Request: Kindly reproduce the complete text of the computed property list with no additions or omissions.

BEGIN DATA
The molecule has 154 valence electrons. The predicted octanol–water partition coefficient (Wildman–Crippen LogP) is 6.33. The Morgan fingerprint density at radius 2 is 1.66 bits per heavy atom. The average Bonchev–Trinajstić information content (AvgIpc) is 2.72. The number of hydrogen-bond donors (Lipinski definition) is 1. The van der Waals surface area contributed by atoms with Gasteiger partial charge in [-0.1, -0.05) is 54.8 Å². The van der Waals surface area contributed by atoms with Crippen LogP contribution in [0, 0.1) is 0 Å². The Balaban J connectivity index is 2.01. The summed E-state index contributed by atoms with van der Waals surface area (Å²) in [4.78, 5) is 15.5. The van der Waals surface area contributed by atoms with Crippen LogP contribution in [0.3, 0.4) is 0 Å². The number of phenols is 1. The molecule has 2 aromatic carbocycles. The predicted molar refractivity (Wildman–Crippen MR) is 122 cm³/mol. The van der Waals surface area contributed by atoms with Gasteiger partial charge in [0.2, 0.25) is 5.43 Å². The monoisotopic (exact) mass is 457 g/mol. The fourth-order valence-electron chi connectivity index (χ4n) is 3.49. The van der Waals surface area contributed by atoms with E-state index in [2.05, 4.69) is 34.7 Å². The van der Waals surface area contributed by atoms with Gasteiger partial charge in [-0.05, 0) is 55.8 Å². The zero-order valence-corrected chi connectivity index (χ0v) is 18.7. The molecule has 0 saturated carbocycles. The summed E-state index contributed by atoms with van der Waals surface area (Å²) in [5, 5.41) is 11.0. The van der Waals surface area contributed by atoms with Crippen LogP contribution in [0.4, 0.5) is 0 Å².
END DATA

The molecule has 154 valence electrons. The predicted octanol–water partition coefficient (Wildman–Crippen LogP) is 6.33. The Morgan fingerprint density at radius 2 is 1.66 bits per heavy atom. The average Bonchev–Trinajstić information content (AvgIpc) is 2.72. The number of hydrogen-bond donors (Lipinski definition) is 1. The van der Waals surface area contributed by atoms with Gasteiger partial charge in [-0.1, -0.05) is 54.8 Å². The van der Waals surface area contributed by atoms with Crippen LogP contribution in [0, 0.1) is 0 Å². The Balaban J connectivity index is 2.01. The summed E-state index contributed by atoms with van der Waals surface area (Å²) in [4.78, 5) is 15.5. The van der Waals surface area contributed by atoms with Crippen LogP contribution in [0.3, 0.4) is 0 Å². The number of phenols is 1. The molecule has 2 aromatic carbocycles. The predicted molar refractivity (Wildman–Crippen MR) is 122 cm³/mol. The van der Waals surface area contributed by atoms with Gasteiger partial charge in [0.2, 0.25) is 5.43 Å². The monoisotopic (exact) mass is 457 g/mol. The fourth-order valence-electron chi connectivity index (χ4n) is 3.49. The van der Waals surface area contributed by atoms with E-state index in [2.05, 4.69) is 34.7 Å². The van der Waals surface area contributed by atoms with Gasteiger partial charge in [-0.05, 0) is 55.8 Å². The zero-order valence-corrected chi connectivity index (χ0v) is 18.7. The molecule has 0 saturated carbocycles. The summed E-state index contributed by atoms with van der Waals surface area (Å²) in [5, 5.41) is 11.0. The van der Waals surface area contributed by atoms with Crippen LogP contribution in [0.4, 0.5) is 0 Å².